Many new buildings now include commissions for works of art. Glass, particularly, offers the chance to integrate art with the fabric of the building, as part of the same expression.
In the recent past, the supply of coloured window glass has been a little erratic. Some poor-quality coloured sheet glass has been imported from Poland and some better hand-made glass from France. But fine English hand- made glass has been out of production. Now, a new company, Sunderland Glassworks, has revived the production of fine hand-made flat glass.
The National Glass Centre, opened in June 1998, contains a museum, a factory, some small studios, a shop which sells the products of studio glassmakers from all over the country, and the public can watch glass- making in progress. With all these facilities, the centre has greatly raised the profile of studio glass.
The Sunderland area has long been a centre for glass-making. A long-established firm there, Hartley Wood, used to be the monopoly supplier of hand-made flat glass. Hartley Wood was to have moved into the National Glass Centre but, six months before it was due to move, its owner, a Hong Kong businessman, closed it down. Other established firms - such as Caithness and Dartington - were unwilling to move or expand into the Centre. So Mike Willshare, a Sunderland businessman with a background in the glass industry, set up Sunderland Glassworks Ltd to make glass in the National Glass Centre.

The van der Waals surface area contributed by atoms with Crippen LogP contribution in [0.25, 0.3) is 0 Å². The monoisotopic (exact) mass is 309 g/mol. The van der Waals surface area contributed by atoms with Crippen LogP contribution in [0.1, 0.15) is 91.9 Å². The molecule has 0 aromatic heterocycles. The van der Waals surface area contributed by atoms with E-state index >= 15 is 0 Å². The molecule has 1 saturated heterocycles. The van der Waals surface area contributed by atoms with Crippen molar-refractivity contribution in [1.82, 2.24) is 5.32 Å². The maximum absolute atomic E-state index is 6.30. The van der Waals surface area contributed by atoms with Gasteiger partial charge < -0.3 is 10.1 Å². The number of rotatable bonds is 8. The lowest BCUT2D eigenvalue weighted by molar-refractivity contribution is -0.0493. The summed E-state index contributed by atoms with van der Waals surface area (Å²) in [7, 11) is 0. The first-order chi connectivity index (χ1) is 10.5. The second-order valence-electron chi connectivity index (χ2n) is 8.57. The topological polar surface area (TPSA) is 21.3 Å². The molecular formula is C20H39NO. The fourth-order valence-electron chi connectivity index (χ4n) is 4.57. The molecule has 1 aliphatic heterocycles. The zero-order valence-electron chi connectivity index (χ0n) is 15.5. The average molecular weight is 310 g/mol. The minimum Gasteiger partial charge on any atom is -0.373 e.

Glass requires a manufacturing temperature of about 1350degreesC (higher than most pottery-making) and about 1200degreesC for working it. So it can really only be produced by a workshop which is large enough to run kilns day and night with a group of people producing vessels on a continuous basis. It is hard work; the furnace is so hot that the tools have to be constantly cooled with water.
There are basically two ways of forming glass: flat glass and blown vessels. Flat glass for windows is now mostly made by the float process (aj 6.6.96 p47). Blown-vessel making is a craft method, used in Sunderland. The way of working, established in antiquity, is essentially unchanged. From a pot of molten glass in a kiln, a lump of hot glass is withdrawn on the end of a blowing iron - a long steel tube. Blowing through this tube forms a bubble of glass, ready to become a bottle or vase.
There are many techniques for its detailed glass-forming. In particular, the clear glass bubble can be dipped in molten coloured glass (called flashing) or rolled in powdered coloured glass in a tray. The coloured glass tends to be very strongly coloured so it is advantageous to use it fairly thin. This is easily done by blowing the clear glass bubble larger after coating it with coloured glass.
Sunderland Glassworks also makes glass vessels - bowls and vases - as giftware, along with decorative glass paperweights. Flat glass is derived from the same process of blowing vessels, so they all depend on the company being able to maintain a substantial group of skilled glass blowers serviced by fair-sized kilns.